By Ken Williams | Editor
Esperanza Torres-Gies lived to tell her story about how she became a dreaded traffic statistic in San Diego. Not once, but twice.
On two separate occasions, Torres-Gies was struck by a car while trying to cross a street. She is one of the 488 pedestrians and bicyclists injured by traffic violence in San Diego from 2006-16.
Believe it or not, Torres-Gies considers herself among the lucky ones. During that time span, 292 pedestrians and 40 bicyclists have lost their lives after collisions with cars.
But Torres-Gies is not your ordinary pedestrian: She is legally blind. Her challenges are immense — compared to pedestrians who are not visually challenged — because she must rely almost exclusively on her hearing to judge when it might be safe to cross the street.
Torres-Gies shared her compelling story on Friday, Nov. 17, as Circulate San Diego observed the World Day of Remembrance for Road Traffic Victims.
Colin Parent, interim executive director of Circulate San Diego, said he chose to hold the somber ceremony at the intersection of University Avenue and Normal Street in Hillcrest because University Avenue is considered the “most dangerous street in San Diego.”
Indeed, a large cutout of a pedestrian figure — showing the most dangerous streets in San Diego — indicated that University Avenue ranked first ahead of busy thoroughfares such as El Cajon Boulevard, Garnet Avenue, Mission Boulevard and Broadway.
Five of the “Fatal 15” intersections in San Diego involve University Avenue. They are:
- University Avenue and Marlborough Street, City Heights.
- University Avenue and 52nd Street, City Heights.
- University Avenue and Park Boulevard, Hillcrest/North Park.
- University Avenue and Menlo Avenue, City Heights.
- University Avenue and Fairmount Avenue, City Heights.
“We’re here to recognize people killed in traffic violence,” said Parent, who is also a La Mesa City Council member. “This is the first time San Diego has participated in this international observation.”
Afterward, ceremony participants pinned butterfly-shaped sticker messages on two poster boards to recognize the 292 pedestrians and 40 bicyclists who died in the past decade.
Chris Ward, who represents District 3 on the San Diego City Council, also spoke at the gathering.
“Not one more life needs to be lost in San Diego if we implement Vision Zero,” Ward said.
Circulate San Diego’s Vision Zero initiative, which has been adopted by the San Diego City Council, calls for zero traffic deaths in San Diego by 2025.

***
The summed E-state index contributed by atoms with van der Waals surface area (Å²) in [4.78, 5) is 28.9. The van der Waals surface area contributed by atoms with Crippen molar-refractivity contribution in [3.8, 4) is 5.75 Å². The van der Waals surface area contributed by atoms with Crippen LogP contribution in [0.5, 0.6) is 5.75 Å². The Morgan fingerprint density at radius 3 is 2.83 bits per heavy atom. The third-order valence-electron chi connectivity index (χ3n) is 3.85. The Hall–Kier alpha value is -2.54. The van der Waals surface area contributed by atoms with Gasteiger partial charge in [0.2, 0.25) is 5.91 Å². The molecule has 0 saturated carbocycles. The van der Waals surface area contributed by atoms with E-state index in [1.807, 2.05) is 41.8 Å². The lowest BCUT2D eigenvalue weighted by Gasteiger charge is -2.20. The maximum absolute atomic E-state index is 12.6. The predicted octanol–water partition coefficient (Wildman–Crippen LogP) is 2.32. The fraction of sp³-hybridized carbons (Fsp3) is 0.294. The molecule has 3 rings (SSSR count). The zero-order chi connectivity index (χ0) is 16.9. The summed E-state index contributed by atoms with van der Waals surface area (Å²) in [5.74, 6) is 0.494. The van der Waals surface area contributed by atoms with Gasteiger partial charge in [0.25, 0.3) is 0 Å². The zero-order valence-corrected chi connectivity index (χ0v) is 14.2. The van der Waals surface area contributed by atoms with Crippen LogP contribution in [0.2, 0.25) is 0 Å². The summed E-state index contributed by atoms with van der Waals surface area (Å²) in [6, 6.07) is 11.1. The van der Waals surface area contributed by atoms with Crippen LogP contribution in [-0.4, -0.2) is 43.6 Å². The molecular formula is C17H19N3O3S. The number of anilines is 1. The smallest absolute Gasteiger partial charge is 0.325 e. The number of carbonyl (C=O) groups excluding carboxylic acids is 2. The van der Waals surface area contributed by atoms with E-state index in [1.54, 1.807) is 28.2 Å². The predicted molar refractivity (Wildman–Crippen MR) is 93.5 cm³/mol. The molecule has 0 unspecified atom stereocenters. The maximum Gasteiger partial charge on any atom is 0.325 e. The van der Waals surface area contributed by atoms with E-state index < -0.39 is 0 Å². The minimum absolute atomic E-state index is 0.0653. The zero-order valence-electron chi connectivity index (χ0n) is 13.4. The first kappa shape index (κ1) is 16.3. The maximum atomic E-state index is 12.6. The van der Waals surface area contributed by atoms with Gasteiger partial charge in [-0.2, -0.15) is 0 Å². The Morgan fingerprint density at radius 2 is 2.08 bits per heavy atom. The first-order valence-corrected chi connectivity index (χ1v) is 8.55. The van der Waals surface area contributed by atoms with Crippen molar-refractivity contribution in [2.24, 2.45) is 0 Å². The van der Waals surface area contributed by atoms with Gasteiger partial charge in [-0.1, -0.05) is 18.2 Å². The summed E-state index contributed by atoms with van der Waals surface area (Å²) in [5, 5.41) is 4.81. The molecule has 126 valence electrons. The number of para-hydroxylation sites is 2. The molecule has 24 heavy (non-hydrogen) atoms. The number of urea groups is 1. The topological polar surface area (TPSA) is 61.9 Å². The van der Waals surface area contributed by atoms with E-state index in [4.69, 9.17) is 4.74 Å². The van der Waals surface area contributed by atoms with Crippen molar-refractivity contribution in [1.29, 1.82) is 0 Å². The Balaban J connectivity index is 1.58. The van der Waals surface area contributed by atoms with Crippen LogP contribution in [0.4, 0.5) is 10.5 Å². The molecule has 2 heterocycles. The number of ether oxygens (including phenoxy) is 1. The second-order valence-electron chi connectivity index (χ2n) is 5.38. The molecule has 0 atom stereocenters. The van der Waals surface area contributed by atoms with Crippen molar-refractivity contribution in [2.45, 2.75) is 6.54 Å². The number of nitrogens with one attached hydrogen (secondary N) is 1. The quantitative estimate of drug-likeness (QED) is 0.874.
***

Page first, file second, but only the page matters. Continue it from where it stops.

On average, one person in injured every day in San Diego while driving, walking or bicycling. People like Torres-Gies.
Twice, after attending night classes, Torres-Gies was hit by cars while trying to cross the street. She said she initially felt ashamed of becoming a traffic victim, worrying that it would negatively impact the blind community. But later, Torres-Gies said, she realized that her story could help make a difference by inspiring other activists who are determined to make our streets safe for everyone: pedestrians, bicyclists and motorists.
Torres-Gies attended the ceremony along with Pat Olafson, as the two women represented the San Diego Center for the Blind.
Olafson said that when she lost her vision, she attended classes at the Center for the Blind, including one on “orientation and mobility” that teaches blind and visually impaired people how to travel safely on foot or by public transportation.
“This class in mobility really opens up our lives, allows us to be an active part of the community,” Olafson said.
“But there is a dark side to mobility” for the visually impaired, she added. “Last year, I had 20 people in my class: Four were hit by cars, and one of them twice.”
Olafson urged drivers to look in all directions when making a turn. Accidents often happen when a driver makes a right turn while looking left, failing to see pedestrians or bicyclists who are already in the intersection. Another accident waiting to happen occurs when a driver exits an alley, looking left at ongoing traffic while turning right, but failing to look right to see if there are pedestrians or bicyclists trying to cross in front of them.
People whose vision are impaired, Olafson said, are taught to “Stop. Listen. And cross the street when it is quiet.”
Olafson said the “talking” countdown traffic signals are very helpful to the blind as well as the wide stripes that designate pedestrian crossings. “They seem to make drivers more aware,” she said.
And one final piece of advice?
“Don’t be afraid to ask us for help!”